Among the weekend's highlights are its reenactments, put on by a community of WWII buffs who strive to make the events as realistic as possible.
That includes hiring a flamethrower expert, Charlie Hobson. "It's a lot of work, it's hard work prepping for it, it's hard work getting all the equipment, it's hard work and we're on our feet all day long, but it's a good show," Hobson told InsideEdition.com.
But it's not just about entertainment. Those who participate are quick to point out that really the weekend is a means of tribute.
"We're here, really, to remember, honor, and serve our veterans in our own way," Maj. Eric Junger said.
Sometimes that means playing the "bad guy."
"The people who do German reenacting just love history," one attendee said. "I'm very sensitive what people think about people re-enacting German soldiers. ... We're really playing cops and robbers and someone's got to be the robber and someone's got to be the cop."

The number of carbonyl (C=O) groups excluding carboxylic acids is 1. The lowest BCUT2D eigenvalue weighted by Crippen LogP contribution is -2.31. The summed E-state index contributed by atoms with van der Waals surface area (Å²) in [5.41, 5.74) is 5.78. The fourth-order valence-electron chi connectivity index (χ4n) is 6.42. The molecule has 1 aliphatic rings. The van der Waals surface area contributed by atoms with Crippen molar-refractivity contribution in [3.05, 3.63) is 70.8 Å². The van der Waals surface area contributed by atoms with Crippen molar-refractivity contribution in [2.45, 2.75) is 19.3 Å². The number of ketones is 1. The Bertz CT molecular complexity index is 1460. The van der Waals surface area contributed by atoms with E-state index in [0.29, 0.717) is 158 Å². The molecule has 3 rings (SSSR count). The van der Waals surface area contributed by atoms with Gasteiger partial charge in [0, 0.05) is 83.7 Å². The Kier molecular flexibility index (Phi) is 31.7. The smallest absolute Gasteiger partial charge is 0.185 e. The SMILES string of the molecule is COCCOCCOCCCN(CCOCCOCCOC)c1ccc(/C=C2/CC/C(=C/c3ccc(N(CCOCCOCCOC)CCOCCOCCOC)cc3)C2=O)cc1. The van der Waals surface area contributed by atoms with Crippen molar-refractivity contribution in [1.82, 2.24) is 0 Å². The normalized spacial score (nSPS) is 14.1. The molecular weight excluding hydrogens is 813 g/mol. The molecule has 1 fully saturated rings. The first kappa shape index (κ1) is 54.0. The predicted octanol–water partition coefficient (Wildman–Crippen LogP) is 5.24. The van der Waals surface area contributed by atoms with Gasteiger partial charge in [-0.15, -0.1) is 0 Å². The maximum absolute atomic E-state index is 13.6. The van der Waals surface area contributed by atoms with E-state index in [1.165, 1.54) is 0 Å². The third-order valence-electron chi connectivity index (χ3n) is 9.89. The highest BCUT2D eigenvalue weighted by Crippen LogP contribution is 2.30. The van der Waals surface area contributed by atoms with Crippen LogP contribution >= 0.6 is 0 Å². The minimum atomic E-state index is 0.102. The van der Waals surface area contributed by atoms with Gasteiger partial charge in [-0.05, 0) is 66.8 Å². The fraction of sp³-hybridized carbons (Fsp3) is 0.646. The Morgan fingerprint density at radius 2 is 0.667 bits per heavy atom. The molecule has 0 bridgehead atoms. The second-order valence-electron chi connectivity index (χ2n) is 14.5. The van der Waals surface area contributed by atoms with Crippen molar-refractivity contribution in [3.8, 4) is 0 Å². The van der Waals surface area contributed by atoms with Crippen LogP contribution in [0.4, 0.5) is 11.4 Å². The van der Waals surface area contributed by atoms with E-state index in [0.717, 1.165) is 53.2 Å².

He added: "The Americans and the British need someone to fight, so we have an important role to play."
Just don't consider it a celebration of war.
"Are we glorifying warfare here?" asked Hobson. "... I think the biggest mistake we could make was to glorify war. ... War is hell. And you want to avoid it at all costs."
That's why it's important to put on the reenactments, he added, saying it's key to acknowledge the past in order to move forward.
"I think if more people knew how bad it was, there'd be a lot less wars," Hobson said.
But the weekend is also an appreciation of "the vet for what he did."
Junger echoed that sentiment, saying the first year they ever carried out the reenactments, veterans of the war became emotional after watching.
"They couldn't help but shake our hands, some of them had tears in their eyes because we had just captured their hearts," he said.
For more on the country's biggest WWII reenactment, check out the video above.